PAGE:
According to the government’s website the conference was the top trending hashtag on Twitter, overtaking Benedict Cumberbatch’s engagement or Christmas. An unusual way to measure the events popularity, but the message they are trying to get across is clear: people are excited about UK industry.
The event held on the 5th and 6th of November is being heralded as a success with over 3000 attendees including four members of parliament. This is the 8th Innovate UK conference since 2006, where it began with only a few hundred people. It now lasts two days and boasts a main stage and support stages; you’d be forgiven for thinking that Innovate UK was a music festival rather than a conference held to promote increasing UK exports and encouraging investment within the UK.
As the CEO of Innovate UK, Ian Gray, made clear in his opening address, the conference is the most important of its kind in the UK and it brings together business, research and government, a tri-force necessary for the changes that are needed to make UK industry stand out amongst its peers.
Business Secretary Vince Cable voiced his concern at the conference for the void that many potential UK start-ups fall into between having a great idea and getting it to market. He said that the UK is very good at science and invention – coming up with great ideas – but where it falls down in comparison to Germany, America and Korea is innovation, actually getting those ideas into production and recognised by the global market.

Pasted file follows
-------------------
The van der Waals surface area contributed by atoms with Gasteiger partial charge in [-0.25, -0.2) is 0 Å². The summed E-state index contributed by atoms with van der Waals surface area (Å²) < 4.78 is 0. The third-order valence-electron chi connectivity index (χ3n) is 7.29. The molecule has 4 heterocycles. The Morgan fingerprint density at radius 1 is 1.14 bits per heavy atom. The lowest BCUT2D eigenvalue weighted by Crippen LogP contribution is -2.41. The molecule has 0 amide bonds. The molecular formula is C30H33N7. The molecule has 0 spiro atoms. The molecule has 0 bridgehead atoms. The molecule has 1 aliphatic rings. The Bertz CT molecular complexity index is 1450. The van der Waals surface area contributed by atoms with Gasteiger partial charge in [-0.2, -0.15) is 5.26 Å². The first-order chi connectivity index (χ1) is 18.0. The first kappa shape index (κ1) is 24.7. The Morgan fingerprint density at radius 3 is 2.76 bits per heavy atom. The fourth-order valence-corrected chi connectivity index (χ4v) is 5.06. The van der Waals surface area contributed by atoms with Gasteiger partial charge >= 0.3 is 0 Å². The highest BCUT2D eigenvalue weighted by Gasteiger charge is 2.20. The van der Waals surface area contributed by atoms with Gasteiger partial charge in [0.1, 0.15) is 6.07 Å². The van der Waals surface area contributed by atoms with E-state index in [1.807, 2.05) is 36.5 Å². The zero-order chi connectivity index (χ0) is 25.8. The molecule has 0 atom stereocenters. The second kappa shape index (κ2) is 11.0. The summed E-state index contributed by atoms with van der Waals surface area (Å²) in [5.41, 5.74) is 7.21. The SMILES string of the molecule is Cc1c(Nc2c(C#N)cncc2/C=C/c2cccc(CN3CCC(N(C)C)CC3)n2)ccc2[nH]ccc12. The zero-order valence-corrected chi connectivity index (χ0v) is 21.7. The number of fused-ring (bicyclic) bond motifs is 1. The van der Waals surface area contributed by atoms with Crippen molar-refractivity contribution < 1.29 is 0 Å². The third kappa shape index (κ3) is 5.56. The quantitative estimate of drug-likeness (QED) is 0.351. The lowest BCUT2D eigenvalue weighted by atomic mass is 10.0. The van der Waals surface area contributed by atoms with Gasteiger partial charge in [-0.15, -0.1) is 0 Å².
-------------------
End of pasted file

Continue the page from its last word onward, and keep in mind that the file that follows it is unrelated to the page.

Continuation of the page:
That’s not to say that the UK is without good number of success stories, some of which were present at Innovate. One of the keynote speakers was Richard Reed, the co-founder of Innocent Smoothies, a UK start-up that has become a globally recognised brand, no doubt there to show how a simple, sharp idea can have global success. Reed said that a UK start-up has to ignore the statistics – that 60% of SME’s fail in their first 3 years – and go into business ‘blindly optimistic’ and with ‘a clear goal’ driving them.
Not solely relying on their hope that the bright-young-things in business and research will collide, the government also announced that they will be providing 67 million pounds of funding to boost the economy. This is to be split: with 50 million going to support emerging technologies and 17 million aimed at funding for industrial PHD’s.
For UK SME’s seeking that boost to get new ideas off of the ground, it won’t be until December 2014 that the detail of how these strategies will be implemented is clear and it won’t be until March 15 that the Catapult centres are up and running. However they could already be entitled to R&D tax credits, which remain as an important but often overlooked incentive in the government’s strategy to reinvigorate the economy.
The foundations of UK construction are rooted deeply in innovation. The same tools and attitudes that push challenging projects to completion up and down the country each year are currently being reli...